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Queen’s defers John Deutsch University Centre project to May 2022

  • The John Deutsch University Centre (JDUC) has served as a central student hub on campus for more than 70 years and has been integral to the student experience at Queen’s.
    The John Deutsch University Centre (JDUC) has served as a central student hub on campus for more than 70 years and has been integral to the student experience at Queen’s.
  • The redevelopment plan, designed by architects from HDR + MJMA, includes a refreshed look for the facility, the addition of new study and social areas for undergraduate and graduate students, rooms for campus clubs and student services, and accessible entrances and amenities. (HDR + MJMA)
    The redevelopment plan, designed by architects from HDR + MJMA, includes a refreshed look, the addition of new study and social areas for undergraduate and graduate students, rooms for campus clubs and student services, and accessible entrances and amenities. (HDR + MJMA)

Queen’s University will defer the start of the planned renovation of its student life centre, the John Deutsch University Centre (JDUC), by one year, to May 2022. The planned increase to the current undergraduate student fee that is being collected to help pay for the project will also be deferred until September 2022. The deferrals were recently confirmed by the University, and have the support of the student governments  the Alma Mater Society (AMS), and the Society of Graduate and Professional Students (SGPS).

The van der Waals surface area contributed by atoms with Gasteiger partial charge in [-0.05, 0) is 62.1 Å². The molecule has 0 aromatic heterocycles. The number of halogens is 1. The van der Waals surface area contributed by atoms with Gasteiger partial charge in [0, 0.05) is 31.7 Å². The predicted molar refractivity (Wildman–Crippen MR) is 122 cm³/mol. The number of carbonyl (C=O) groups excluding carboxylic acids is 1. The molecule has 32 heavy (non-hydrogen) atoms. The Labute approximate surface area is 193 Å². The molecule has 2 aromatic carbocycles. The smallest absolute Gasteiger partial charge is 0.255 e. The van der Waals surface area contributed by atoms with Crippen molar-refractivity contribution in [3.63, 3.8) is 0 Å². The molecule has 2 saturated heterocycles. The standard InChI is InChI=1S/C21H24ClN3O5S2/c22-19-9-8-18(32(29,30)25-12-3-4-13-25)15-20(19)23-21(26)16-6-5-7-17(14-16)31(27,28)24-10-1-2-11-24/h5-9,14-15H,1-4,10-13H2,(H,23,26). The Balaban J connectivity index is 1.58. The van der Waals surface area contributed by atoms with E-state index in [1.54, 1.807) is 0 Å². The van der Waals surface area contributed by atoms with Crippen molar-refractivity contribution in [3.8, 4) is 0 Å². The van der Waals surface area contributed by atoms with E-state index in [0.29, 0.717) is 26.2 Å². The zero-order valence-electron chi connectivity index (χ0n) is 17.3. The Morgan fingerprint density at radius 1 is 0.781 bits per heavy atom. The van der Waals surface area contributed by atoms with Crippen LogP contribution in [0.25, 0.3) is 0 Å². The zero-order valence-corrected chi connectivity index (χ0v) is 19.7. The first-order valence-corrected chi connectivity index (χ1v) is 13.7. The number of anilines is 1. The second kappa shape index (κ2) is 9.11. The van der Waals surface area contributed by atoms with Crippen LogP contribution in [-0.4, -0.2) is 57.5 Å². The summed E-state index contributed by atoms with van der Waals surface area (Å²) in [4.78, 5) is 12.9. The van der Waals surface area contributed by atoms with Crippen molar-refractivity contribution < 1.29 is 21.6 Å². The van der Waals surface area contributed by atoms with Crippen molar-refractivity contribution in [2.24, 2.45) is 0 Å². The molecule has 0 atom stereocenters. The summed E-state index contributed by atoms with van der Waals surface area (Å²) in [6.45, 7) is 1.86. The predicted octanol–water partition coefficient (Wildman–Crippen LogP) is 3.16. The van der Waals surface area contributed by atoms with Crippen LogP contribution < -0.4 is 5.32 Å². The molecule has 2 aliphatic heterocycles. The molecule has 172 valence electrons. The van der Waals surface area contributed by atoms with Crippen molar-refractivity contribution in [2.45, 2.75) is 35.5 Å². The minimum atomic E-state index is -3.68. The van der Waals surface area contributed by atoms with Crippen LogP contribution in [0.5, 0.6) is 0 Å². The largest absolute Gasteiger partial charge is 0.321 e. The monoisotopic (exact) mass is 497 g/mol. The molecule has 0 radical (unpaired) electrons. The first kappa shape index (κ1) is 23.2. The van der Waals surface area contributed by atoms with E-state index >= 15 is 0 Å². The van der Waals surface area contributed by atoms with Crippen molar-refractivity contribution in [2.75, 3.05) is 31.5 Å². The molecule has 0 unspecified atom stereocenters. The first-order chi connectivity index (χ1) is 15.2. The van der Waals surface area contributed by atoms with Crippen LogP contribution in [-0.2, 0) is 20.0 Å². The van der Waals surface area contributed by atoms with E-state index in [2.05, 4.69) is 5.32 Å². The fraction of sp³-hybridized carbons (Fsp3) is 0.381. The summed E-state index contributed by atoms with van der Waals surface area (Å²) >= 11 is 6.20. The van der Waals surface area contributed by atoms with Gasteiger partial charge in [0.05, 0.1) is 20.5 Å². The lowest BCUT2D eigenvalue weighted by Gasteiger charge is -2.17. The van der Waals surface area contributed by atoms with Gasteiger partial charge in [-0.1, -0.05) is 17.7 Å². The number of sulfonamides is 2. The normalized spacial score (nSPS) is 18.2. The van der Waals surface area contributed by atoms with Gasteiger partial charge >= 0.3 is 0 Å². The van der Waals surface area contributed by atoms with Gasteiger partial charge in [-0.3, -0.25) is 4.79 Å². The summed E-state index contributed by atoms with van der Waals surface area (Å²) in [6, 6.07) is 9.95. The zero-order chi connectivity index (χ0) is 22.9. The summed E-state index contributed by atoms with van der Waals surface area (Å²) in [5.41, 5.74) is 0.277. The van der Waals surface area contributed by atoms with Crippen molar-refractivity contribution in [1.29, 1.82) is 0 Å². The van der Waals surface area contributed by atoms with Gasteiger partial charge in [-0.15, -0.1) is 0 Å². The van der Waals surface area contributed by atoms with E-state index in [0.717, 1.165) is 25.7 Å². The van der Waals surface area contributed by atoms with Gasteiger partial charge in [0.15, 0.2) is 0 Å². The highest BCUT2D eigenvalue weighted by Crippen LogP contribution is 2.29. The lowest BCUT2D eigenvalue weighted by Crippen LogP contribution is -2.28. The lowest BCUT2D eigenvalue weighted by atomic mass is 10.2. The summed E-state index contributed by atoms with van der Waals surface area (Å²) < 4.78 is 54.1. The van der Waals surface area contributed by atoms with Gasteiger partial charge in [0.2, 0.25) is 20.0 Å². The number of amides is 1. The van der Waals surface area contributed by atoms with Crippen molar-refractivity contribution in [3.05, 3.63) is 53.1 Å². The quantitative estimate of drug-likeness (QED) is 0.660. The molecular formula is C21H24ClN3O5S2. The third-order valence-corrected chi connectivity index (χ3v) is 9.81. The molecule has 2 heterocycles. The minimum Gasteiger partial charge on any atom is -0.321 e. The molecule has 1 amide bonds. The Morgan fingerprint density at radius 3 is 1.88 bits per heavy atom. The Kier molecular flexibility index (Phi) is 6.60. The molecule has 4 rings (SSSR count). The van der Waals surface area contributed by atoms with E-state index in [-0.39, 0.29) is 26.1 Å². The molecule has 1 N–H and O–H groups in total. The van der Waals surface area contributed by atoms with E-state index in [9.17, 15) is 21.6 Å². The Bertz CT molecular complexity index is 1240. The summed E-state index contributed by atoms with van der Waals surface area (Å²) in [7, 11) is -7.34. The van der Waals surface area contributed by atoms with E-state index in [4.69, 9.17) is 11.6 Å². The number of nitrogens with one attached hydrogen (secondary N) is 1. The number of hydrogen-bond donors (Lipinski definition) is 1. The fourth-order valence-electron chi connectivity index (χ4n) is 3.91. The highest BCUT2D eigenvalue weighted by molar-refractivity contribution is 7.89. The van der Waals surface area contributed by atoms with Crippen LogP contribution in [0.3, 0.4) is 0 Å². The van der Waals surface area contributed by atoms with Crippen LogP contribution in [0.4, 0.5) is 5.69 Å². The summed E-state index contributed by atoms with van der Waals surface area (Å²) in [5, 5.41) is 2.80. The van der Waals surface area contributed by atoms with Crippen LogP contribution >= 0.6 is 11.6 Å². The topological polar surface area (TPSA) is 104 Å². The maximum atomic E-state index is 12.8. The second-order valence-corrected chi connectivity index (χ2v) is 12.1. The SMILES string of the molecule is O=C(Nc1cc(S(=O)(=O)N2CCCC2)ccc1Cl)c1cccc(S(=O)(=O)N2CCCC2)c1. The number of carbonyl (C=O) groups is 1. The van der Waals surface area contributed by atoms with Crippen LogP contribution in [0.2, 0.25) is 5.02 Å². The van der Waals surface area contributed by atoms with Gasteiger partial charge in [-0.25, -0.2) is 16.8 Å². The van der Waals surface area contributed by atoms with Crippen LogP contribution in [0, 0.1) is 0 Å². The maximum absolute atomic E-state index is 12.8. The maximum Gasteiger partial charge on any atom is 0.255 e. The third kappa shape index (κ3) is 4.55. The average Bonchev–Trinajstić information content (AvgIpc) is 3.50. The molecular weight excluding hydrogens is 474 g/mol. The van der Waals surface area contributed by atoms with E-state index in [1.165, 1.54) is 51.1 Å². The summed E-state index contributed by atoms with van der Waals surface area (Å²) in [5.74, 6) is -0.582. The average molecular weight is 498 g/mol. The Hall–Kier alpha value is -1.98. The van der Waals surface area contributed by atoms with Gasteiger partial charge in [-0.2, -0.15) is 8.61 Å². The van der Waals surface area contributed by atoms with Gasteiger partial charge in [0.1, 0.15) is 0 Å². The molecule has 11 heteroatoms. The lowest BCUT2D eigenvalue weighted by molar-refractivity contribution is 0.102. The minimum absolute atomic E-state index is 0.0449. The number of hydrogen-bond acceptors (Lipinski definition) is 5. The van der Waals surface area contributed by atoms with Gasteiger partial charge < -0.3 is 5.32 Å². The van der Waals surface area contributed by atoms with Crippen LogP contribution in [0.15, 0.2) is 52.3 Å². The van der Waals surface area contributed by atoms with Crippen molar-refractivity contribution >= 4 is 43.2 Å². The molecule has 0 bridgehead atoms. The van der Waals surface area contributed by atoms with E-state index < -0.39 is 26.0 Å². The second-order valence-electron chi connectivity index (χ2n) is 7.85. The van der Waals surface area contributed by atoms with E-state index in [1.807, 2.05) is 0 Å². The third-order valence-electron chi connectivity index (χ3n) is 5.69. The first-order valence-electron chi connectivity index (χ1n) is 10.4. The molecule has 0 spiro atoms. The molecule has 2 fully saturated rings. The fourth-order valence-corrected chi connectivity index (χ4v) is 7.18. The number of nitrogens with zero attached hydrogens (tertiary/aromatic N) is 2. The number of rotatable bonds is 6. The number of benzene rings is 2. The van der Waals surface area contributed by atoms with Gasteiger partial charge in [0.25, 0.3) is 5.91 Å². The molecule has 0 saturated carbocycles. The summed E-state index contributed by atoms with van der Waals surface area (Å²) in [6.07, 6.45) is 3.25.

Design plans are already complete and ready to go to tender in early 2022, should the project have all the required funding in place. The university’s Office of Advancement is working to identify potential outreach opportunities for interested alumni, donors, and potential donors this year, while adjusting to the fluid nature of the ongoing pandemic response.

“This is a really exciting project that will modernize the facility to create a fully accessible, sustainable, and inclusive location for students to learn, socialize, and study,” said Donna Janiec, Vice-Principal (Finance and Administration). “We’re excited to work with the current and incoming AMS and SGPS executives to continue to move the project forward, but we also have to respond to some of the challenges introduced by the current pandemic, and the impacts that has on campus and on issues like funding, and pressures on labour and supply chains. For these reasons, we felt it prudent to give ourselves a bit more time to ensure we’re ready to proceed.”

Students will contribute the majority of the funding for the $62.3 million renovation project, with $50.5 million through levies over 25 years, something students agreed to through graduate and undergraduate referendums held in February 2018 and January 2019, respectively. Under the project funding agreement students began contributing to the project in September 2020.

The university will support the project with a contribution of $11.8 million. This includes $1.8 million from the university’s operating funds, and securing $10 million in donor funds, which remains one of the conditions set by the Board of Trustees when they gave their conditional approval to proceed in March 2019. Queen’s will also provide the project financing of approximately $30 million.

“Many students were concerned about an increase in fees being introduced in such a period of uncertainty,” said Jared den Otter, President of the AMS. “Deferring the introduction of additional fees until September 2022, and reducing overall risks to the project, is welcome news.”

Den Otter adds he is hopeful the extension will help mitigate project risks and allow the award-winning design to be delivered as envisioned.